CAA The UK states that airspace is a national asset. We aim to provide fair and equitable access to airspace. If we asked all drone operators to be in one location only, we would not be following principles of fairness and equitable access.

The need to test in different locations is also essential for innovation. An operation over a remote part of the North Sea compared to an urban location has a completely different risk profile – both need to be tested if different and credible use cases for drones are to be realised on a larger scale.

This isn’t to say that set location doesn’t have its place, the use of TMZ is one the CAA is considering for trials and technology and we know that TDA have a limit and cannot be used forever. It is worth stating their use is also quite stable and has been around 20 for the last few years.

FLYER Will the CAA admit that CELLMA is a complete mess? When will it be fixed?

CAA Dr Mike Trudgill, Chief Medical Officer addresses issues surrounding CELLMA within his presentation. [See here}

FLYER Why can the self-declaration process not be more simple and straight forward where an A5 Medical Form can be printed off to keep with our licence?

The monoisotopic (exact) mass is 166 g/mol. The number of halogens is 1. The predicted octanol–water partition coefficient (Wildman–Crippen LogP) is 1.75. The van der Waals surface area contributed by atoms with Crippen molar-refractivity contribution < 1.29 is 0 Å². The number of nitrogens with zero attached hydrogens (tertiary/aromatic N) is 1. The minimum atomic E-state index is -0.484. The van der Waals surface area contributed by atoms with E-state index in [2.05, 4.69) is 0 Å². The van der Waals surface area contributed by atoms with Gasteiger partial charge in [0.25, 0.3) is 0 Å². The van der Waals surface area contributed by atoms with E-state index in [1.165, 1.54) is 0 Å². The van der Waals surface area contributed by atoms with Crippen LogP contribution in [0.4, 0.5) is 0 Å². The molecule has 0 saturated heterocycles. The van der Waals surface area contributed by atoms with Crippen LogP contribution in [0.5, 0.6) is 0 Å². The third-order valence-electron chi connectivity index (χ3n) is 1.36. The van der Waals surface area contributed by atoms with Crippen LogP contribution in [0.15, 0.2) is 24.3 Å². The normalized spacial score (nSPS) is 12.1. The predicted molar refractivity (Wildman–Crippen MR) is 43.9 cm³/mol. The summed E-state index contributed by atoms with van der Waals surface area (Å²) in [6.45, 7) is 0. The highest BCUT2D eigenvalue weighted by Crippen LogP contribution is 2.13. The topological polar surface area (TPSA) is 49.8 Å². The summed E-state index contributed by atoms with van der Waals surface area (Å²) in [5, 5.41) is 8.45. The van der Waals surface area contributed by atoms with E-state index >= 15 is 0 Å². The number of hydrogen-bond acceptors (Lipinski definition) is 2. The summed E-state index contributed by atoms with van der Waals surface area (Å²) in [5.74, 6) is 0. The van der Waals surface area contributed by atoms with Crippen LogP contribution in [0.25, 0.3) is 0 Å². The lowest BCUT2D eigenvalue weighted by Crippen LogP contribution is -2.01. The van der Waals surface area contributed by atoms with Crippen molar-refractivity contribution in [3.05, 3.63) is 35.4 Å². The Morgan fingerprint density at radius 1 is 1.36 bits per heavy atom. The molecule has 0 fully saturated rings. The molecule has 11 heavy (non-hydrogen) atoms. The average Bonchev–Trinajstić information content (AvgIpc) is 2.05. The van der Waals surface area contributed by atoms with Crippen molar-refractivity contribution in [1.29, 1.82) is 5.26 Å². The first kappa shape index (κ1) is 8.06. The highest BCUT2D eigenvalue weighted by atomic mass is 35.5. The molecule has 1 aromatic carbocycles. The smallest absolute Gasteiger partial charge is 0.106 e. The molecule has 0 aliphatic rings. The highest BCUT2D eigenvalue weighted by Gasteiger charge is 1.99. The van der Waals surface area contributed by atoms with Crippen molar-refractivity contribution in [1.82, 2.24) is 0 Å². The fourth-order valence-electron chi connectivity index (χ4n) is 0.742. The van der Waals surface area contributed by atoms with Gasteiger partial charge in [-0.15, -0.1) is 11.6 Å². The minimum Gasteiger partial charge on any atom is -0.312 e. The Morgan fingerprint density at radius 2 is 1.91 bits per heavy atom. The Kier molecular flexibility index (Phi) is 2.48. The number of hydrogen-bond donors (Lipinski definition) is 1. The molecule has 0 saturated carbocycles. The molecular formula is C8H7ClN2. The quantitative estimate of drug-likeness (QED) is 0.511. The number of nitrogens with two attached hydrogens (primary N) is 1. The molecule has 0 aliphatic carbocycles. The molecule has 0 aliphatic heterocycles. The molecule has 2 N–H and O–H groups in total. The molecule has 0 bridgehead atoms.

CAA From our presentation on the future of licencing, you can see there are a number of projects from the GA Consultation looking specifically at the future of licencing and how we can improve this

We currently have NPPL-M to NPPL-SSEA skill improvement transition path which has served well for nearly 20 years. We have 9 years of experience of a LAPL(A) to ICAO PPL(A) skill improvement path.

FLYER When will we have the equivalent skill based improvement path for NPPL-SSEA holders to ICAO PPL(A), giving a joined-up skill improvement and qualification progression route for all along the hobby GA licence ladder?

CAA The review of licencing for GA pilots will consider this in all probability.

FLYER The old paperwork exercise from NPPL SSEA to LAPL then onwards to PPL was acceptable to all including the CAA. EASA decided to change the rules and the eventual implementation happened in Apr 18. Now that we have left EASA, and the LAPL is now a U.K. Part FCL licence, why can’t the old route be reinstated via a pronouncement from CAA.

CAA The review of licencing for GA pilots will consider this in all probability.

FLYER Will the CAA automatically and immediately incorporate the latest additions to CS-STAN for G registered aircraft? If not, why not?

CAA The UK is no longer an EU Member State. There is a responsibility on the CAA to decide what is appropriate for the UK industry and follow a process prior to publishing Acceptable Means of Compliance Material, which the Certification Standard is.